# extending the implicit function theorem

Here's the problem:
Let $$f:\mathbb{R}^2 \to \mathbb{R}$$ be a $$C^1$$ map. Let $$c>0$$ be such that for all $$x,y_1,y_2 \in \mathbb{R}$$, we have
$$(f(x,y_1)-f(x,y_2))(y_1-y_2)\geq c \mid y_1-y_2\mid ^2$$

Prove that for any $$x\in \mathbb{R}$$, there is a unique $$y(x)\in\mathbb{R}$$ such that $$f(x,y(x))=0$$ and $$y:x\to y(x)$$ is a continuous differentiable map from $$\mathbb{R}$$ to $$\mathbb{R}$$.

Here's my idea: It seems that $$f(x,y_1)-f(x,y_2)$$ and $$(y_1-y_2)$$ are of the same direction, so $$g_x(y)=f(x,y)$$ is a monotonic function of $$y$$. Thus by the intermediate value theorem, we know the first part of the proof, i.e.for any $$x\in \mathbb{R}$$, there is a unique $$y(x)\in\mathbb{R}$$ such that $$f(x,y(x))=0$$.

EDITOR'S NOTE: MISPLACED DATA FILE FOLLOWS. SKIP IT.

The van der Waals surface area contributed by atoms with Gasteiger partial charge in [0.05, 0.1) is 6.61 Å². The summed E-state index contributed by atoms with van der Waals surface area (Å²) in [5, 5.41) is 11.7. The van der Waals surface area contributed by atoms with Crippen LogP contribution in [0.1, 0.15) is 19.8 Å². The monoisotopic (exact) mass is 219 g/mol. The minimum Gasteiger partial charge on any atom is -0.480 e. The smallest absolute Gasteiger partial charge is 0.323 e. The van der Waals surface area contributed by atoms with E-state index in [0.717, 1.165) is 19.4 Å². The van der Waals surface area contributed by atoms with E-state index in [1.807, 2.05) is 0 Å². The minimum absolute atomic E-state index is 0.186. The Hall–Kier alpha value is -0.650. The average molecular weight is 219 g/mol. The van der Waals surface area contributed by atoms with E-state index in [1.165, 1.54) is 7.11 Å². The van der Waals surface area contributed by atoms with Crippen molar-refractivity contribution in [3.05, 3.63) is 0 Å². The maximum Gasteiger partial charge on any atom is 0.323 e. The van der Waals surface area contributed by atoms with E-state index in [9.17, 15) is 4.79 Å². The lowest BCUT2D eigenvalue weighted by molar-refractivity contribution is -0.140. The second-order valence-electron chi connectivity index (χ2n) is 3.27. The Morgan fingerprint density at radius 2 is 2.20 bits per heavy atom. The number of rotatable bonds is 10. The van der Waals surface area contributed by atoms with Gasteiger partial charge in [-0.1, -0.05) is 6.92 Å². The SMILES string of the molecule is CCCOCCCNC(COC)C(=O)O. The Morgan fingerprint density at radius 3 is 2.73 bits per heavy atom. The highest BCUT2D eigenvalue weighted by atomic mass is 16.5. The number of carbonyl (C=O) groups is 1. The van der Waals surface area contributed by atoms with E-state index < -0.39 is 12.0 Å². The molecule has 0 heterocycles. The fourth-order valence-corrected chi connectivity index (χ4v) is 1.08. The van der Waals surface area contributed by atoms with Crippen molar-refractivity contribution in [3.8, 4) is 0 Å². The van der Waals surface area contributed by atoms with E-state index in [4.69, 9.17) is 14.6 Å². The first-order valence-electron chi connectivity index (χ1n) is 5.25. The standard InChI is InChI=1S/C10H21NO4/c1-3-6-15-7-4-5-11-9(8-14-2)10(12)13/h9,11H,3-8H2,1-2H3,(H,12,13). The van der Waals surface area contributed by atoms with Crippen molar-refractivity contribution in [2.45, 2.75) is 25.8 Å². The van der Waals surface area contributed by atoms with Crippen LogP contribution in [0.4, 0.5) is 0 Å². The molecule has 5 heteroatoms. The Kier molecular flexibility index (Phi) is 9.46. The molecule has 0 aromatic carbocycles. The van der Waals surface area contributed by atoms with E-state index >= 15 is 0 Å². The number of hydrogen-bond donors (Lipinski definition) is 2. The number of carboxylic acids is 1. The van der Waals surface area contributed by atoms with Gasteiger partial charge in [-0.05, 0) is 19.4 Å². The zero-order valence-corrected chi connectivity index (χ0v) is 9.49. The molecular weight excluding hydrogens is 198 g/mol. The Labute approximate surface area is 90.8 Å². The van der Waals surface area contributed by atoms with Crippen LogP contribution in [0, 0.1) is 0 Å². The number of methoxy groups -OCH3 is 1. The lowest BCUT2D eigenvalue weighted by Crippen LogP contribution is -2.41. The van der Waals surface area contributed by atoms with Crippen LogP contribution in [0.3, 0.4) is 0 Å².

We have to use the implicit function theorem in the second part. But the theorem only tells us that there are neighborhoods of $$x$$ and of $$y$$ where such function exists. How do we extend that to the whole $$\mathbb{R}$$?

When $$y(x)$$ is not unique, the implicit function theorem allows you to claim existence of a function within a neighborhood. However, if you know $$y(x)$$ is unique for all $$x$$, by definition $$y: x \rightarrow y(x)$$ is a function, without needing to use the implicit function theorem. You can verify its continuity and differentiability from that of $$f$$.
• I think I know how to show the continuity and differentiability of $y(x)$, but I don’t know how does the uniqueness extends the domain of the implicit function to $\mathbb{R}$ May 31, 2021 at 18:32